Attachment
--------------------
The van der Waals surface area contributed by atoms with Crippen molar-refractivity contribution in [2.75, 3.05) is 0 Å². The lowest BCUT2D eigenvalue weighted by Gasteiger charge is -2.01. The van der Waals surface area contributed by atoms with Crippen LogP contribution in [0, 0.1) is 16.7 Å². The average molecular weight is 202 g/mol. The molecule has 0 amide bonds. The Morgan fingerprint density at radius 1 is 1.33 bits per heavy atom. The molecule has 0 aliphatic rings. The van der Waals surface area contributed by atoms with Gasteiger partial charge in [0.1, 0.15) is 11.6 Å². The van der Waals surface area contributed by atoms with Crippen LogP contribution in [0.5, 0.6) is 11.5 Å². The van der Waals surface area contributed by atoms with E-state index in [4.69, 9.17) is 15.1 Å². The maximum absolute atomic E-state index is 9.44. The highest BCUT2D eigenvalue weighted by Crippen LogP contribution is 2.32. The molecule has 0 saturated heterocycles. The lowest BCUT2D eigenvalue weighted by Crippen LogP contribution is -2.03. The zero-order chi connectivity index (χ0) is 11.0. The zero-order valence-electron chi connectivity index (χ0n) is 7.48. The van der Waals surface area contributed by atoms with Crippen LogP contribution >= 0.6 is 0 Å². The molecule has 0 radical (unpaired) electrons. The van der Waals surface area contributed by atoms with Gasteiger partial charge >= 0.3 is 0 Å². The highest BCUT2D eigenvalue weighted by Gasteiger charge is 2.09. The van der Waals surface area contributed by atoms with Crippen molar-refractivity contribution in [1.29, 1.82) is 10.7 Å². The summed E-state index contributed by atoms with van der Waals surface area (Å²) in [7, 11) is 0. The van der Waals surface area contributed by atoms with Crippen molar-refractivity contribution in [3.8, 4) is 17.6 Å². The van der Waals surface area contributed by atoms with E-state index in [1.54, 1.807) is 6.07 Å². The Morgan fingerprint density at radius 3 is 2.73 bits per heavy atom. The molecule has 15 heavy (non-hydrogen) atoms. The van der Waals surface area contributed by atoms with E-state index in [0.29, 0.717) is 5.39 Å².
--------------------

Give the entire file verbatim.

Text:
The van der Waals surface area contributed by atoms with Crippen molar-refractivity contribution in [2.75, 3.05) is 0 Å². The lowest BCUT2D eigenvalue weighted by Gasteiger charge is -2.01. The van der Waals surface area contributed by atoms with Crippen LogP contribution in [0, 0.1) is 16.7 Å². The average molecular weight is 202 g/mol. The molecule has 0 amide bonds. The Morgan fingerprint density at radius 1 is 1.33 bits per heavy atom. The molecule has 0 aliphatic rings. The van der Waals surface area contributed by atoms with Gasteiger partial charge in [0.1, 0.15) is 11.6 Å². The van der Waals surface area contributed by atoms with Crippen LogP contribution in [0.5, 0.6) is 11.5 Å². The van der Waals surface area contributed by atoms with E-state index in [4.69, 9.17) is 15.1 Å². The maximum absolute atomic E-state index is 9.44. The highest BCUT2D eigenvalue weighted by Crippen LogP contribution is 2.32. The molecule has 0 saturated heterocycles. The lowest BCUT2D eigenvalue weighted by Crippen LogP contribution is -2.03. The zero-order chi connectivity index (χ0) is 11.0. The zero-order valence-electron chi connectivity index (χ0n) is 7.48. The van der Waals surface area contributed by atoms with Crippen LogP contribution >= 0.6 is 0 Å². The molecule has 0 radical (unpaired) electrons. The van der Waals surface area contributed by atoms with Gasteiger partial charge >= 0.3 is 0 Å². The highest BCUT2D eigenvalue weighted by Gasteiger charge is 2.09. The van der Waals surface area contributed by atoms with Crippen molar-refractivity contribution in [1.29, 1.82) is 10.7 Å². The summed E-state index contributed by atoms with van der Waals surface area (Å²) in [7, 11) is 0. The van der Waals surface area contributed by atoms with Crippen molar-refractivity contribution in [3.8, 4) is 17.6 Å². The van der Waals surface area contributed by atoms with E-state index in [1.54, 1.807) is 6.07 Å². The Morgan fingerprint density at radius 3 is 2.73 bits per heavy atom. The molecule has 15 heavy (non-hydrogen) atoms. The van der Waals surface area contributed by atoms with E-state index in [0.29, 0.717) is 5.39 Å².